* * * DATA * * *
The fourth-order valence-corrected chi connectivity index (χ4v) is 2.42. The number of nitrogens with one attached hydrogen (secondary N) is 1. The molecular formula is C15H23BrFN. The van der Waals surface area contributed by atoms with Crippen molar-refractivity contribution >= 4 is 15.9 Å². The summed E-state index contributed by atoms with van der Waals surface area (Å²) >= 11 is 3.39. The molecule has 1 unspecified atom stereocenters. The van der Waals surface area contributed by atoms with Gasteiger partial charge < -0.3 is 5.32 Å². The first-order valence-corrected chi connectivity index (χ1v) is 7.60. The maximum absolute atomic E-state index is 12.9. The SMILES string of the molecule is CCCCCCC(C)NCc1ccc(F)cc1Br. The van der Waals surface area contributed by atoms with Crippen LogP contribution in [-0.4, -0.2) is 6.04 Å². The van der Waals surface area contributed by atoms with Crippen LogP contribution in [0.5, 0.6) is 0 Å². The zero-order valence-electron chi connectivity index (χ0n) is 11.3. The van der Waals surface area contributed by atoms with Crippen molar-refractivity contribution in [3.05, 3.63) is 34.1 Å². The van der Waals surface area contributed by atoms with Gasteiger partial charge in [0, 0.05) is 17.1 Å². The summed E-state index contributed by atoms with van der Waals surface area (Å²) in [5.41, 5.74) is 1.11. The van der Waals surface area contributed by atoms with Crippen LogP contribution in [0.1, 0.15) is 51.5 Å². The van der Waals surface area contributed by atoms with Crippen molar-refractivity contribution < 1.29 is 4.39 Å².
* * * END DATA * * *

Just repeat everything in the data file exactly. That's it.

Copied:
The fourth-order valence-corrected chi connectivity index (χ4v) is 2.42. The number of nitrogens with one attached hydrogen (secondary N) is 1. The molecular formula is C15H23BrFN. The van der Waals surface area contributed by atoms with Crippen molar-refractivity contribution >= 4 is 15.9 Å². The summed E-state index contributed by atoms with van der Waals surface area (Å²) >= 11 is 3.39. The molecule has 1 unspecified atom stereocenters. The van der Waals surface area contributed by atoms with Gasteiger partial charge < -0.3 is 5.32 Å². The first-order valence-corrected chi connectivity index (χ1v) is 7.60. The maximum absolute atomic E-state index is 12.9. The SMILES string of the molecule is CCCCCCC(C)NCc1ccc(F)cc1Br. The van der Waals surface area contributed by atoms with Crippen LogP contribution in [-0.4, -0.2) is 6.04 Å². The van der Waals surface area contributed by atoms with Crippen LogP contribution in [0.5, 0.6) is 0 Å². The zero-order valence-electron chi connectivity index (χ0n) is 11.3. The van der Waals surface area contributed by atoms with Crippen molar-refractivity contribution in [3.05, 3.63) is 34.1 Å². The van der Waals surface area contributed by atoms with Gasteiger partial charge in [0, 0.05) is 17.1 Å². The summed E-state index contributed by atoms with van der Waals surface area (Å²) in [5.41, 5.74) is 1.11. The van der Waals surface area contributed by atoms with Crippen LogP contribution in [0.1, 0.15) is 51.5 Å². The van der Waals surface area contributed by atoms with Crippen molar-refractivity contribution < 1.29 is 4.39 Å².